Steward Resource Center
Another online tool for stewards is the Steward Resource Center. The Steward Resource Center can be reached by a link off of our website right below the link to the Grievance Database or at The Steward Resource Center contains general information useful to all stewards, such as tips on making requests for information, termination agreements, last chance agreements, helpful websites, and past arbitration decisions from our Union. In addition, there is more specific information relevant to different sectors or employers. You will need your user name and password to get access to the Steward Resource Center.

For help with either the Grievance Database or Steward Resource Center, contact the MRC at the following numbers:

  • Adult Foster Care, Nursing Homes: 1.877.637.2611
  • Homecare, Child Care, Addus: 1.877.451.0002
  • State workers: 1.877.772.6551
  • Local Government, Private Non-Profit, University workers: 1-877-798-0008

Steward Trainings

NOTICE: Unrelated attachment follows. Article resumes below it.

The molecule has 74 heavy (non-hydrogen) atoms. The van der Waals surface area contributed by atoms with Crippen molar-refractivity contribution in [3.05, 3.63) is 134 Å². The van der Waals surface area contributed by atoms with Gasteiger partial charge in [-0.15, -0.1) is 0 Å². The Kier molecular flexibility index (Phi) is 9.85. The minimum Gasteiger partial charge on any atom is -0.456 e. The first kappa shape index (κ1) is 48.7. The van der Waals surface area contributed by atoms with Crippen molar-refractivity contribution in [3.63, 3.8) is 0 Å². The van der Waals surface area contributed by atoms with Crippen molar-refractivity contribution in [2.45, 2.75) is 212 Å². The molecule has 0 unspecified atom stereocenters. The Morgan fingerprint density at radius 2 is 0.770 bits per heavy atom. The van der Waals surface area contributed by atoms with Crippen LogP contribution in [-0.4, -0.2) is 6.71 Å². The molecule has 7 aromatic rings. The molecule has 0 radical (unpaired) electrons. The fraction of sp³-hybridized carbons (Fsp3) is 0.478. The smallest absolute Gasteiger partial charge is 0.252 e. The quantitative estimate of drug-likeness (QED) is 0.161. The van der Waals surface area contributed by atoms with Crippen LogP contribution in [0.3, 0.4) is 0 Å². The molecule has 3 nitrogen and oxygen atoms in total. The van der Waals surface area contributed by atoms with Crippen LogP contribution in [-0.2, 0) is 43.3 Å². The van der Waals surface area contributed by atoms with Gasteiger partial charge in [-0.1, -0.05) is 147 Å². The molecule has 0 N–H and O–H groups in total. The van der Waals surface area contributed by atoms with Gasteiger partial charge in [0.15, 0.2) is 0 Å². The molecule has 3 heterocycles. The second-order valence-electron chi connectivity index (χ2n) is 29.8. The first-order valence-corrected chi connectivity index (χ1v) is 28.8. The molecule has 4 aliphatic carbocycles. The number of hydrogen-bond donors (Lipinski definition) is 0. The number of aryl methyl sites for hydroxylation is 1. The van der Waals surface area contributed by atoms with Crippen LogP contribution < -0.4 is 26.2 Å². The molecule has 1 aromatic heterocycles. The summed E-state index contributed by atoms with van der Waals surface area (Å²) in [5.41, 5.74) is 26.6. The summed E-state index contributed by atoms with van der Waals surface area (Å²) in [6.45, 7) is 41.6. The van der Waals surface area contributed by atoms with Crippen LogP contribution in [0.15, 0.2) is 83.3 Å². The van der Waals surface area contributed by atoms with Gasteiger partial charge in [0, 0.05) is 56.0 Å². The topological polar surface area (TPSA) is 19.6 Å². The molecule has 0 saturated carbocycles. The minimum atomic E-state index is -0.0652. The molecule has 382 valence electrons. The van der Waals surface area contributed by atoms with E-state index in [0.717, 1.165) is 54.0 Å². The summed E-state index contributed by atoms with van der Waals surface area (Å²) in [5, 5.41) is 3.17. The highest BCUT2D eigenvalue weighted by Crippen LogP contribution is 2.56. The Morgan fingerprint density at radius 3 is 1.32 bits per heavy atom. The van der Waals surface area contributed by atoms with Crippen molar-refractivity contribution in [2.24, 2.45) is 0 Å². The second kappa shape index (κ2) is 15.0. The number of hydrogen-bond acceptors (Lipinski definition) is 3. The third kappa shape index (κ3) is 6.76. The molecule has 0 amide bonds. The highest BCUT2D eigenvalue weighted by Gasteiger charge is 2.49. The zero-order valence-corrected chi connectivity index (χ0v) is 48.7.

• Dec. 3, All Field Offices (V-Con) Human Services Coalition New DAS Contract Training Tuesday 5:30 (dinner) to 8:00
  • Dec. 13-14, Salem HQ 
Contract Enforcement Training
Friday 5:30 (dinner) to 8:30
Saturday 9:00-4:00
  • Dec. 18, Eugene Field Office Nursing Home Contract Enforcement 9:00-5:00 p.m.
  • Jan. 11, Medford–location TBD Nursing Home Contract Enforcement 9:00-5:30 p.m.
  • Jan. 25-26, Eugene Field Office Contract Enforcement Training Friday 5:30 (dinner) to 8:30 Saturday 9:00-4:00
  • Jan. 31-Feb. 1, Salem HQ
 Contract Enforcement Training
Friday 5:30 (dinner) to 8:30
Saturday 9:00-4:00
  • Feb. 8, Salem HQ Chief Steward Training on Just Cause 10:00-4:00
  • Feb. 8, Portland–location TBD Nursing Home Contract Enforcement 9:00-5:30 p.m.
  • Feb. 22, Portland–location TBD Nursing Home Contract Enforcement 9:00-5:30 p.m.
  • April 24-25, Bend – Location TBD Contract Enforcement Training Friday 5:30 (dinner) to 8:30 Saturday 9:00-4:00
  • July 18-19, Coos Bay – Location TBD Contract Enforcement Training Friday 5:30 (dinner) to 8:30 Saturday 9:00-4:00
  • Sept. 26-27, Medford – Location TBD Contract Enforcement Training Friday 5:30 (dinner) to 8:30 Saturday 9:00-4:00

To sign up for a training please contact your local SEIU 503 Field office